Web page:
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The Stock Market Causes Herd Behavior — Among Managers

Mar 16, 2016
World Class Faculty & Research


SMITH BRAIN TRUST — Does the stock market encourage corporate conformity? Yes, according to new research from the Robert H. Smith School of Business, at the University of Maryland. The study, by Laurent Frésard, an assistant professor of finance at the Smith School, and Thierry Foucault, of HEC Paris, adds to the literature on the connection between the stock market and decisions by corporate managers.

One contribution of the stock market is informational: It aggregates "the wisdom of the crowd." Thousands of investors analyze a company and make bets on its future performance. The information produced by all those decisions, in the form of a stock price, should be stronger than information possessed by any one analyst or even manager. The catch, Frésard and Foucault observe, is that stock-market prices provide more information when multiple companies follow similar strategies. That reduces the problem of "noise" in the signal of any single stock.

In such cases, managers can monitor the stock prices of rivals, in addition to their own stock price, to learn about the effectiveness of their strategies.

That dynamic incentivizes corporate managers to follow a herd. The intuition is similar to the conundrum faced by someone weighing ideas for a new business, Frésard notes. "Should you do something that is really, really new, or do you do something that is similar to what someone else is doing?" he asks. "If the idea is truly new, you may not be able to get funding, because investors may not understand it." Likewise, investors in a unique company that's gotten off the ground are likely to be feeling their way in the dark to some degree. The information produced by decisions by those investors is likely to be less accurate than information produced by investors in a company with a more common strategy.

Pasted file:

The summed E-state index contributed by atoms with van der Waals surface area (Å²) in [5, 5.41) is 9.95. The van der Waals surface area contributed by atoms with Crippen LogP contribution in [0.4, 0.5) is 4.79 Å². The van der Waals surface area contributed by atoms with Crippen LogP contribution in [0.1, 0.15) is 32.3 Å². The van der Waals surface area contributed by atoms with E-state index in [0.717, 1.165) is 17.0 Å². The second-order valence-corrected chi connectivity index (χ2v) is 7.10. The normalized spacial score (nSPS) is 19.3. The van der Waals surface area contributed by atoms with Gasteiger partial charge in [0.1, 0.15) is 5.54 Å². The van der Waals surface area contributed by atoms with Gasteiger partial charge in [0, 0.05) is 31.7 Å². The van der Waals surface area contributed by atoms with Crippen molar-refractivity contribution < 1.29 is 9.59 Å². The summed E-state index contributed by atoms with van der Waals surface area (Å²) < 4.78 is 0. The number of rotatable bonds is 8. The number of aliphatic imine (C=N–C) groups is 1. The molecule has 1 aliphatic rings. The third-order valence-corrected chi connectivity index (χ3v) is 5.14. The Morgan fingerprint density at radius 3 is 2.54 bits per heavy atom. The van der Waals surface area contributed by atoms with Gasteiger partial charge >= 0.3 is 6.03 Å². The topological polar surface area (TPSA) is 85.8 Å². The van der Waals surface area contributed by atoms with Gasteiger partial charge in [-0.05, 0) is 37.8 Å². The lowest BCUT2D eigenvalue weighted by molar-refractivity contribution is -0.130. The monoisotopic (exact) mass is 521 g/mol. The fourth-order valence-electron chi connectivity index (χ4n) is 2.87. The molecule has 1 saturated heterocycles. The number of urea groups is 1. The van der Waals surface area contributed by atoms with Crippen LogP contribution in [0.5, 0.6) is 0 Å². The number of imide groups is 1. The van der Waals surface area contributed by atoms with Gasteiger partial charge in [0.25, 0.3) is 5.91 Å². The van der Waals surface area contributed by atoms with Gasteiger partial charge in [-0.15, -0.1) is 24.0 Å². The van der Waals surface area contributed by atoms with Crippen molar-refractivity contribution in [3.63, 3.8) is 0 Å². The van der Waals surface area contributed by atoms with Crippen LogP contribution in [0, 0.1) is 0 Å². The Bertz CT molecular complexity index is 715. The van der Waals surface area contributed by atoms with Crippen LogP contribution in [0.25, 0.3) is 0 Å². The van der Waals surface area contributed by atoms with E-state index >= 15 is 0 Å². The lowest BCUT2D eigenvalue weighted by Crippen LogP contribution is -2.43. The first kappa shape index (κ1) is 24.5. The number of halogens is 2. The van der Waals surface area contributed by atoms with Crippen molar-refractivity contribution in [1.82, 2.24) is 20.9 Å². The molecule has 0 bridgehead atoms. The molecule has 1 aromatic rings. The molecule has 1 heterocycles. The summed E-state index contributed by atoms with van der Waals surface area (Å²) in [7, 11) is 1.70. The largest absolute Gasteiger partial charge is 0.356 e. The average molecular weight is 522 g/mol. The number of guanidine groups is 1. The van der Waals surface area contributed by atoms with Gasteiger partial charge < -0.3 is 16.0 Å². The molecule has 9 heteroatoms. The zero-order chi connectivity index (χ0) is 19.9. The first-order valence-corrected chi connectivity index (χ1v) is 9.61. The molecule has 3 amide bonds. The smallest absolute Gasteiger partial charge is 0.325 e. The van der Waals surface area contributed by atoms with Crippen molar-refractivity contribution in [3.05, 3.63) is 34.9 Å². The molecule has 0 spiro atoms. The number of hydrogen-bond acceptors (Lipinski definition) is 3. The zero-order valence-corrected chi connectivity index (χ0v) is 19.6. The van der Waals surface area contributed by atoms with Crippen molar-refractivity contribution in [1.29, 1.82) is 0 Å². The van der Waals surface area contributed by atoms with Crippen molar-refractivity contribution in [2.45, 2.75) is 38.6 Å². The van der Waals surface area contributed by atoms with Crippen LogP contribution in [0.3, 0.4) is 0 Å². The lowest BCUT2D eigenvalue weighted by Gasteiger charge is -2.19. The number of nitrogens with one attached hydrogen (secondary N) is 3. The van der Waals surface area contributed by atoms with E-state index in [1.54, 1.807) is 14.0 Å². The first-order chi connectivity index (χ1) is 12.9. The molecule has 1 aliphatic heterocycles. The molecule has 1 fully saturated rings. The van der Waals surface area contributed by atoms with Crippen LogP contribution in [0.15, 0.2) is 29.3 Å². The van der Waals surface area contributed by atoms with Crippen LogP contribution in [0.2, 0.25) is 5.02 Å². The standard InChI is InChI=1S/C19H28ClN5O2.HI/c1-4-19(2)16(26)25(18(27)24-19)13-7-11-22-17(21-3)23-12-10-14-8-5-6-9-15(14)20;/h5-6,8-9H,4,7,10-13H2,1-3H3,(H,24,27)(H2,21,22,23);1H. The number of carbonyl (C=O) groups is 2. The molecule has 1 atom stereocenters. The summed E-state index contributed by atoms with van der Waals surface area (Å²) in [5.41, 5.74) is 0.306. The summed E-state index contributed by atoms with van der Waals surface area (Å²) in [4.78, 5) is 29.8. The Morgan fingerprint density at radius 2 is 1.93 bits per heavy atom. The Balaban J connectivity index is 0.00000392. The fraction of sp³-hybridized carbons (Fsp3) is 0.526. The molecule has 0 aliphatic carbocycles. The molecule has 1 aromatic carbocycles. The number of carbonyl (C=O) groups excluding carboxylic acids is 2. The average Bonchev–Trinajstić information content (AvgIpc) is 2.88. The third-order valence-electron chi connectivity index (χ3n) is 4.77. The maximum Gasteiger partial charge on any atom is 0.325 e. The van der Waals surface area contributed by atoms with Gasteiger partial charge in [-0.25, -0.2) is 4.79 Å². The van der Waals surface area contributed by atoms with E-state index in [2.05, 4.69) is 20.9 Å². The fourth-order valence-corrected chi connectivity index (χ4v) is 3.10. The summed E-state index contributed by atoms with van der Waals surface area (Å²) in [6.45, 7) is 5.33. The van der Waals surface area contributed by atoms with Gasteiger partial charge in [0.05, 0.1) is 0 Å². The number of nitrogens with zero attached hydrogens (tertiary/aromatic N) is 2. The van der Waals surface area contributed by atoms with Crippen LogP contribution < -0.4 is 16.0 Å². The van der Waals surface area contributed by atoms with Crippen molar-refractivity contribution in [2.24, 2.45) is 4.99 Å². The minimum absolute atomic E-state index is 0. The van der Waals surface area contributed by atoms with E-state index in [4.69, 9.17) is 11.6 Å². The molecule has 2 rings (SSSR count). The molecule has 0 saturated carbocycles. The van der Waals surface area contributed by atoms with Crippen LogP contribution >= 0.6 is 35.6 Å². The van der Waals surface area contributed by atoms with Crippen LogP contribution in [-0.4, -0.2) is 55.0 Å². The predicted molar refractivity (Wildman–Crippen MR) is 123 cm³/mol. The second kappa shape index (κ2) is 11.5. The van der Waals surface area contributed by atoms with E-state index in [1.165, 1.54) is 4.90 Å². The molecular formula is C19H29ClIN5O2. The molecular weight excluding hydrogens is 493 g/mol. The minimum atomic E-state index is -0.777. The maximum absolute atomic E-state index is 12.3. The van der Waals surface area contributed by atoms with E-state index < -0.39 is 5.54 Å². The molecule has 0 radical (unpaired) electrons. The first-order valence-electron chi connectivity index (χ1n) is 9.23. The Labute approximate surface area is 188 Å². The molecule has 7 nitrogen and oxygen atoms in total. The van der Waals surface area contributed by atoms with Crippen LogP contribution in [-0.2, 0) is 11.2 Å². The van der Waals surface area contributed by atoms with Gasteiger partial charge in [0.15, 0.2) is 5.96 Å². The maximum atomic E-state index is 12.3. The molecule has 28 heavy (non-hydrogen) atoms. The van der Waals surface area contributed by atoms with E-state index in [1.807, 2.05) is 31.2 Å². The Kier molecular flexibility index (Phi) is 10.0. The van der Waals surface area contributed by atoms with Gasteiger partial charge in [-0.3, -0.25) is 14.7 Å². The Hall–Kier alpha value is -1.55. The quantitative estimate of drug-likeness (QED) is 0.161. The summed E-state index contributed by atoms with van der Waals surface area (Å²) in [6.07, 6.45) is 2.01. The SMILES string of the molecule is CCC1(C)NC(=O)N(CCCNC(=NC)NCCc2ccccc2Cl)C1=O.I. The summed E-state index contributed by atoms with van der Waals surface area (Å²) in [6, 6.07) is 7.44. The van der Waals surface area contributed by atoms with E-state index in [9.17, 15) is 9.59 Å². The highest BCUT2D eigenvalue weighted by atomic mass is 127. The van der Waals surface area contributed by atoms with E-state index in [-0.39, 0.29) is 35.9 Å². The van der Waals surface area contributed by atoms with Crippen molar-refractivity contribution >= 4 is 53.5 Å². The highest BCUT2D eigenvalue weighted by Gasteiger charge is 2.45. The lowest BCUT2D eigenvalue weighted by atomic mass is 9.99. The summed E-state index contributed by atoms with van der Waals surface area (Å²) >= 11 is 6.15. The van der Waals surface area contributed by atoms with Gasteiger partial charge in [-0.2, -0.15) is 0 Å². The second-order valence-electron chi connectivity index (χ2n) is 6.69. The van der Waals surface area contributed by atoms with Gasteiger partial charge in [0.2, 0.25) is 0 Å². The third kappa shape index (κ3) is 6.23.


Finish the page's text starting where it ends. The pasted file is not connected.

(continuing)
The pre-IPO period is when the incentive to mimic a public company is strongest. Companies that don't have a stock price to track can gain insight into the markets' judgment of their strategies by aping public companies. Post-IPO, these managers gain their own stock price, they have a fresh source of information, so they should feel more free to diverge from their rivals.

The theory behind these arguments seemed sound. Frésard and Thierry confirmed them by analyzing the performance of 1,231 firms that went public from 1996 to 2011. They used text analysis of product descriptions, taken from companies' 10-K filings, to identify peer companies and to measure product similarity.

They found that companies did, indeed, mimic their peers' strategies much more before their IPO than after it. The researchers also found that the stock price of firms with highly differentiated products were less informative than those of firms with imitative products. (They measured the accuracy of the information provided by a stock price by how well the current price predicted future performance. A perfectly informative stock price would predict future performance almost exactly.)

The findings has implications for everything from the diversity of products offered to consumers to "the scope for diversification for investors," Frésard and Foucault have written.

"Corporate Strategy, Conformism, and the Stock Market," by Thierry Foucault and Laurent Frésard, is a working paper.




About the University of Maryland's Robert H. Smith School of Business

The Robert H. Smith School of Business is an internationally recognized leader in management education and research. One of 12 colleges and schools at the University of Maryland, College Park, the Smith School offers undergraduate, full-time and part-time MBA, executive MBA, online MBA, specialty master's, PhD and executive education programs, as well as outreach services to the corporate community. The school offers its degree, custom and certification programs in learning locations in North America and Asia.

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